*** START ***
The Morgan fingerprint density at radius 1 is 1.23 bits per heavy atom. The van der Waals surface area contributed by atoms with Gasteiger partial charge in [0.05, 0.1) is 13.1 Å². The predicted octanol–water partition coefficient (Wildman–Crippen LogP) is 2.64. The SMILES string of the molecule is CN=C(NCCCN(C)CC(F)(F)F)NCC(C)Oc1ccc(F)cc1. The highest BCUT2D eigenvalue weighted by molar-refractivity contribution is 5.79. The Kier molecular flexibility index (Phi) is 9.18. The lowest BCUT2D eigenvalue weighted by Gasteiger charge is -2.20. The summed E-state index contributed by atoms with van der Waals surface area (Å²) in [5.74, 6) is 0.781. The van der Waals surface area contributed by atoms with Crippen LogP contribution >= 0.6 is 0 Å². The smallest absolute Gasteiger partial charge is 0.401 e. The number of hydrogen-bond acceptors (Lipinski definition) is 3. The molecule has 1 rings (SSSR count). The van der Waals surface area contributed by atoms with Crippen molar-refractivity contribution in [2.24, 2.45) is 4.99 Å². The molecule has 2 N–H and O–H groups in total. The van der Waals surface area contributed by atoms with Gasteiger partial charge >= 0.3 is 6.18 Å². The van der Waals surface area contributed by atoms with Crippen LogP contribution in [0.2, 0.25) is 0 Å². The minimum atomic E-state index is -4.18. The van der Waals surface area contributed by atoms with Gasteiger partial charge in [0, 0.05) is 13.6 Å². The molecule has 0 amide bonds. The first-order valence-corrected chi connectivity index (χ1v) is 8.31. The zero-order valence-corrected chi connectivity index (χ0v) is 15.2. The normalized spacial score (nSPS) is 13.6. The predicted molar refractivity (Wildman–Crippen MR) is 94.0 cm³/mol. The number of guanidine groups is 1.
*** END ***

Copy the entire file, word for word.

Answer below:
The Morgan fingerprint density at radius 1 is 1.23 bits per heavy atom. The van der Waals surface area contributed by atoms with Gasteiger partial charge in [0.05, 0.1) is 13.1 Å². The predicted octanol–water partition coefficient (Wildman–Crippen LogP) is 2.64. The SMILES string of the molecule is CN=C(NCCCN(C)CC(F)(F)F)NCC(C)Oc1ccc(F)cc1. The highest BCUT2D eigenvalue weighted by molar-refractivity contribution is 5.79. The Kier molecular flexibility index (Phi) is 9.18. The lowest BCUT2D eigenvalue weighted by Gasteiger charge is -2.20. The summed E-state index contributed by atoms with van der Waals surface area (Å²) in [5.74, 6) is 0.781. The van der Waals surface area contributed by atoms with Crippen LogP contribution >= 0.6 is 0 Å². The smallest absolute Gasteiger partial charge is 0.401 e. The number of hydrogen-bond acceptors (Lipinski definition) is 3. The molecule has 1 rings (SSSR count). The van der Waals surface area contributed by atoms with Crippen molar-refractivity contribution in [2.24, 2.45) is 4.99 Å². The molecule has 2 N–H and O–H groups in total. The van der Waals surface area contributed by atoms with Gasteiger partial charge >= 0.3 is 6.18 Å². The van der Waals surface area contributed by atoms with Crippen LogP contribution in [0.2, 0.25) is 0 Å². The minimum atomic E-state index is -4.18. The van der Waals surface area contributed by atoms with Gasteiger partial charge in [0, 0.05) is 13.6 Å². The molecule has 0 amide bonds. The first-order valence-corrected chi connectivity index (χ1v) is 8.31. The zero-order valence-corrected chi connectivity index (χ0v) is 15.2. The normalized spacial score (nSPS) is 13.6. The predicted molar refractivity (Wildman–Crippen MR) is 94.0 cm³/mol. The number of guanidine groups is 1.